Miranda has always been a rule follower, an overachiever, a people pleaser and a perfectionist. She had a vision of what she wanted her life to be and she pursued it no matter what, relying on her intelligence and work ethic—perhaps to her detriment—as we saw her struggle with feelings of unhappiness and of just not having enough in life in spite of her many achievements. I identify very strongly with this kind of success over personal satisfaction mentality. It’s very easy for me to ignore my own needs and desires in lieu of those of others. I think it’s common with parentified children who learn to succeed, perform and put others ahead of themselves. So hearing Miranda finally put herself first was inspiring and eye opening.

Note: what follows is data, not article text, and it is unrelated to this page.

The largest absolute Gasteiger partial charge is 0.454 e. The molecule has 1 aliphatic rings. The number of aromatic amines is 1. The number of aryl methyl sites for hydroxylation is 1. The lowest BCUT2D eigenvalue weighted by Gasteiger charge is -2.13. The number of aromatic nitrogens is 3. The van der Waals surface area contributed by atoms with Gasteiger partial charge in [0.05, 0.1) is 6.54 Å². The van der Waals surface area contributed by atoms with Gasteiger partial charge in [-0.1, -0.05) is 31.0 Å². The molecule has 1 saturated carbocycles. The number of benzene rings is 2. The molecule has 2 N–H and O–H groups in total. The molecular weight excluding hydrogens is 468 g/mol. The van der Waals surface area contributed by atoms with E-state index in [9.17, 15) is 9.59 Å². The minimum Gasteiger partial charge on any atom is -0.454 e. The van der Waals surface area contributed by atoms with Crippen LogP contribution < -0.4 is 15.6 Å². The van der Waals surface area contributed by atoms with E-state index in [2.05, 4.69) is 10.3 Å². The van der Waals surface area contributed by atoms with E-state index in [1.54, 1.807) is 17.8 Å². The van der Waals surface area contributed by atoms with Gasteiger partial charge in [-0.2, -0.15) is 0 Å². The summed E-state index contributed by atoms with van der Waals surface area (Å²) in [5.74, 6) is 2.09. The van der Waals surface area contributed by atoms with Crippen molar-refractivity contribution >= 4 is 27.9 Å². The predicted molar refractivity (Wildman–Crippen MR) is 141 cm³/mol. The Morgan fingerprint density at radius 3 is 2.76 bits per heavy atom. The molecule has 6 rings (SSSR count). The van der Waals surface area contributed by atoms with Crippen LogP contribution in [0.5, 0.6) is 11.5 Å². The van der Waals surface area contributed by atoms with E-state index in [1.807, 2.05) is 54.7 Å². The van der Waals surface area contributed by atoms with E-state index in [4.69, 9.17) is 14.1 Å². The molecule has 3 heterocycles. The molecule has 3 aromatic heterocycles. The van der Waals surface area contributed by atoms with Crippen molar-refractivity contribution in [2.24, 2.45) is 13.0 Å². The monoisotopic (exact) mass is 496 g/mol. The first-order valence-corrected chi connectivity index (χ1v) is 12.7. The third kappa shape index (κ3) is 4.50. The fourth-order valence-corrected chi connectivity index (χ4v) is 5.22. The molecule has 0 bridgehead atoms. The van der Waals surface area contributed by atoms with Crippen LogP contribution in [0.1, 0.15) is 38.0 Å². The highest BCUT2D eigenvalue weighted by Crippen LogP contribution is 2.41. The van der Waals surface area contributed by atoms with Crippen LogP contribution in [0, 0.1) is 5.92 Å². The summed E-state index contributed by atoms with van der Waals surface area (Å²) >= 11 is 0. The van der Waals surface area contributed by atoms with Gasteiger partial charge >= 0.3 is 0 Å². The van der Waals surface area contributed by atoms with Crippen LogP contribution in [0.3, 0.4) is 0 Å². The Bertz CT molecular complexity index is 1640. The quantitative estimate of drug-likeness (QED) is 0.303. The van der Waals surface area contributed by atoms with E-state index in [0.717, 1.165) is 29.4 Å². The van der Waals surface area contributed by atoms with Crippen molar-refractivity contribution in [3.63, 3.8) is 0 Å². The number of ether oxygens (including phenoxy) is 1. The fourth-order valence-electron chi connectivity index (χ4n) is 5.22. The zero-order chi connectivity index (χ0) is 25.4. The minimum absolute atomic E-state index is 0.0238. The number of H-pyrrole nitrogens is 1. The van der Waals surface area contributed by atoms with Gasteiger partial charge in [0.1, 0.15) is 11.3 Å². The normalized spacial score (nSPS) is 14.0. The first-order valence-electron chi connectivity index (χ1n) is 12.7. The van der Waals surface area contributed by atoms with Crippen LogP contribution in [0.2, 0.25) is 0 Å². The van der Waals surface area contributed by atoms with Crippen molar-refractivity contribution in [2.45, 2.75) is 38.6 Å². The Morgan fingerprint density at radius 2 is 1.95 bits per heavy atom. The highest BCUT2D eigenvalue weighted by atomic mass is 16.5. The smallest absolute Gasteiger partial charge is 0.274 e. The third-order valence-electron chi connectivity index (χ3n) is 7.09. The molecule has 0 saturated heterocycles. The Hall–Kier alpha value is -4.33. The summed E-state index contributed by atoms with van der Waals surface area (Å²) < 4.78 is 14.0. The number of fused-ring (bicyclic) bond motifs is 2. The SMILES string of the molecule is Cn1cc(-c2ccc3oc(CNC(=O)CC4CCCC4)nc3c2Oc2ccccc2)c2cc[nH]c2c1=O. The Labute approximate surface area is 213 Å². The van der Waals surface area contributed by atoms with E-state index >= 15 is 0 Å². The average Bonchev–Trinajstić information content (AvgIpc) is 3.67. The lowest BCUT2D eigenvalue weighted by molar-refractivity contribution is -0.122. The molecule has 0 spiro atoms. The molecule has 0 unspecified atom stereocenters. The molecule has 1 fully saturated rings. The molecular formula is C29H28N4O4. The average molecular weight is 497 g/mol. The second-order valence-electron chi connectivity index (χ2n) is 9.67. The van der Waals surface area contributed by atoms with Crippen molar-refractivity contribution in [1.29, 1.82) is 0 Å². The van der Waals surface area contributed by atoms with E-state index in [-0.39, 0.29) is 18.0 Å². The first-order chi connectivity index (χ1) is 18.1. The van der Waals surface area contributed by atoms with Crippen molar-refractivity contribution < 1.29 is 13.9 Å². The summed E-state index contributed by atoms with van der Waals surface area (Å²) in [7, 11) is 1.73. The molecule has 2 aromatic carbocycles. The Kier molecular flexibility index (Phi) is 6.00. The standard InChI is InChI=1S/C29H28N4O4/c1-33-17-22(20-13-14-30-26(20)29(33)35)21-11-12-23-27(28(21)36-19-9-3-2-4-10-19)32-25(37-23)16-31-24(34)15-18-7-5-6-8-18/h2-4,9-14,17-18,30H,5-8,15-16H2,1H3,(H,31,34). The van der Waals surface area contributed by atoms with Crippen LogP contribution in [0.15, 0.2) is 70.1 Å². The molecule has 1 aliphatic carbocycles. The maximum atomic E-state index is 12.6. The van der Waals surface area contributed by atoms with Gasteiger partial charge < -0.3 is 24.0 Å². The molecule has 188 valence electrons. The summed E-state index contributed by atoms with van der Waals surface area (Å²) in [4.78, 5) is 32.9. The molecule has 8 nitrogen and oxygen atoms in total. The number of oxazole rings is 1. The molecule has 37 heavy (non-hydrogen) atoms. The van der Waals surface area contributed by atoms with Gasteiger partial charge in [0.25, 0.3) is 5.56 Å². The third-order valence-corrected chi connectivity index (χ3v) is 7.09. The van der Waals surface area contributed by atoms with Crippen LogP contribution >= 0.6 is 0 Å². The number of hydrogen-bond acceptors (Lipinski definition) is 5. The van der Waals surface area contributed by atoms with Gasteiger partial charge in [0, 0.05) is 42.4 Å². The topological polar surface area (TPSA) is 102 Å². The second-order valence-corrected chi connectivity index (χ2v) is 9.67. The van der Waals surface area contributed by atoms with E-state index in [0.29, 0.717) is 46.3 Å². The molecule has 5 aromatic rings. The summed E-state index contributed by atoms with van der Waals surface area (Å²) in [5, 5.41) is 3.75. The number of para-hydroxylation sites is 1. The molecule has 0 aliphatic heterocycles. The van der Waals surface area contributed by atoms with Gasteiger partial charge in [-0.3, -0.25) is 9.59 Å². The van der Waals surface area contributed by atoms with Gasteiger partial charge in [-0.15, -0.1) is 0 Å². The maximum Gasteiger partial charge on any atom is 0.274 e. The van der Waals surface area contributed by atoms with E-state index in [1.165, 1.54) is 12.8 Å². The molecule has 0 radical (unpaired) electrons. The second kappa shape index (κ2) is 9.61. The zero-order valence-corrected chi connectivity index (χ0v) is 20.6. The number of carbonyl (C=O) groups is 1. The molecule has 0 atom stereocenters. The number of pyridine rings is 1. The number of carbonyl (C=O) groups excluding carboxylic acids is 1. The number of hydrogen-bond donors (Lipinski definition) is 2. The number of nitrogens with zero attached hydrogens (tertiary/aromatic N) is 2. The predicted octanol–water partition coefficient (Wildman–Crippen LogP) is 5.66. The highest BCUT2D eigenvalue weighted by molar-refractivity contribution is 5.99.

The danger of labels

Rock became very much an emblem for where I think many younger generations find themselves. In a world that seems hell bent upon dividing people into stereotypes and labeling them as this or that, many millennials I know are rejecting these stereotypes and opting instead to allow themselves the time and opportunity to discover who they truly are outside of the confines of societal norms.